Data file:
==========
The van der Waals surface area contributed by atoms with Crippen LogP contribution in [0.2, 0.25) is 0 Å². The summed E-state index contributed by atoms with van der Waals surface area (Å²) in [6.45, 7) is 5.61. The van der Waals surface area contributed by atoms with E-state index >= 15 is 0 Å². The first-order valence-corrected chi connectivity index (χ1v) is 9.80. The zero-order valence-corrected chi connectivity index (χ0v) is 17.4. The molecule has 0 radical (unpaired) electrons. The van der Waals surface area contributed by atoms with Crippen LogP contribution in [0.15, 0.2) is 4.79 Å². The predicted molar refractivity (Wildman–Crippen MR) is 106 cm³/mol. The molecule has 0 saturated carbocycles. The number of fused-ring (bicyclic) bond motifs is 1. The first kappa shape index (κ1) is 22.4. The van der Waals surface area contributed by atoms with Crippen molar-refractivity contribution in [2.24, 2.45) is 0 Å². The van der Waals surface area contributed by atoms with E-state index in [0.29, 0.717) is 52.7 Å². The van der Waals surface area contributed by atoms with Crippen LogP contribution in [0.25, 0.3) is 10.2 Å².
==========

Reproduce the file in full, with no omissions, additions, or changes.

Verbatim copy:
The van der Waals surface area contributed by atoms with Crippen LogP contribution in [0.2, 0.25) is 0 Å². The summed E-state index contributed by atoms with van der Waals surface area (Å²) in [6.45, 7) is 5.61. The van der Waals surface area contributed by atoms with E-state index >= 15 is 0 Å². The first-order valence-corrected chi connectivity index (χ1v) is 9.80. The zero-order valence-corrected chi connectivity index (χ0v) is 17.4. The molecule has 0 radical (unpaired) electrons. The van der Waals surface area contributed by atoms with Crippen LogP contribution in [0.15, 0.2) is 4.79 Å². The predicted molar refractivity (Wildman–Crippen MR) is 106 cm³/mol. The molecule has 0 saturated carbocycles. The number of fused-ring (bicyclic) bond motifs is 1. The first kappa shape index (κ1) is 22.4. The van der Waals surface area contributed by atoms with Crippen molar-refractivity contribution in [2.24, 2.45) is 0 Å². The van der Waals surface area contributed by atoms with E-state index in [0.29, 0.717) is 52.7 Å². The van der Waals surface area contributed by atoms with Crippen LogP contribution in [0.25, 0.3) is 10.2 Å².